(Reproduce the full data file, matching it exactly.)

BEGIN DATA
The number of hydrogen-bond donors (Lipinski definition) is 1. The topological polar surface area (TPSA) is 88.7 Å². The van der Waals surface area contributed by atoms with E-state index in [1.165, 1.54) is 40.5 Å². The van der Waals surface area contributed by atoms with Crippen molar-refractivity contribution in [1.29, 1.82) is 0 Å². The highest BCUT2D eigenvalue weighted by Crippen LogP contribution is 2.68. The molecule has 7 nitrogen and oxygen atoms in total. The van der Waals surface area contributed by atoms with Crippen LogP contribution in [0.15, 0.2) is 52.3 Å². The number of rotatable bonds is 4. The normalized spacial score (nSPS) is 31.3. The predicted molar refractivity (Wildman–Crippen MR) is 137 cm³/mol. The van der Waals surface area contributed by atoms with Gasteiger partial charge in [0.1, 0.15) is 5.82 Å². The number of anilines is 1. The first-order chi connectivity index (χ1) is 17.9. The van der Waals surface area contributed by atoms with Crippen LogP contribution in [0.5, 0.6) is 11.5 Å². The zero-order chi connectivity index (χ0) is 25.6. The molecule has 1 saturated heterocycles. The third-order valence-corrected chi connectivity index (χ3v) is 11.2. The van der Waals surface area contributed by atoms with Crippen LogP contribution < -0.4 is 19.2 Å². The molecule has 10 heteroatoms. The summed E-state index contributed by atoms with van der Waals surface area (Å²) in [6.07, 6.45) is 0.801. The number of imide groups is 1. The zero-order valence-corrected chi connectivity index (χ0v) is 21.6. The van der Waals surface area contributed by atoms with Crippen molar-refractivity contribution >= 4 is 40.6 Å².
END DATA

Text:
The number of hydrogen-bond donors (Lipinski definition) is 1. The topological polar surface area (TPSA) is 88.7 Å². The van der Waals surface area contributed by atoms with E-state index in [1.165, 1.54) is 40.5 Å². The van der Waals surface area contributed by atoms with Crippen molar-refractivity contribution in [1.29, 1.82) is 0 Å². The highest BCUT2D eigenvalue weighted by Crippen LogP contribution is 2.68. The molecule has 7 nitrogen and oxygen atoms in total. The van der Waals surface area contributed by atoms with Crippen LogP contribution in [0.15, 0.2) is 52.3 Å². The number of rotatable bonds is 4. The normalized spacial score (nSPS) is 31.3. The predicted molar refractivity (Wildman–Crippen MR) is 137 cm³/mol. The van der Waals surface area contributed by atoms with Gasteiger partial charge in [0.1, 0.15) is 5.82 Å². The number of anilines is 1. The first-order chi connectivity index (χ1) is 17.9. The van der Waals surface area contributed by atoms with Crippen LogP contribution in [0.5, 0.6) is 11.5 Å². The zero-order chi connectivity index (χ0) is 25.6. The molecule has 1 saturated heterocycles. The third-order valence-corrected chi connectivity index (χ3v) is 11.2. The van der Waals surface area contributed by atoms with Crippen LogP contribution < -0.4 is 19.2 Å². The molecule has 10 heteroatoms. The summed E-state index contributed by atoms with van der Waals surface area (Å²) in [6.07, 6.45) is 0.801. The number of imide groups is 1. The zero-order valence-corrected chi connectivity index (χ0v) is 21.6. The van der Waals surface area contributed by atoms with Crippen molar-refractivity contribution >= 4 is 40.6 Å².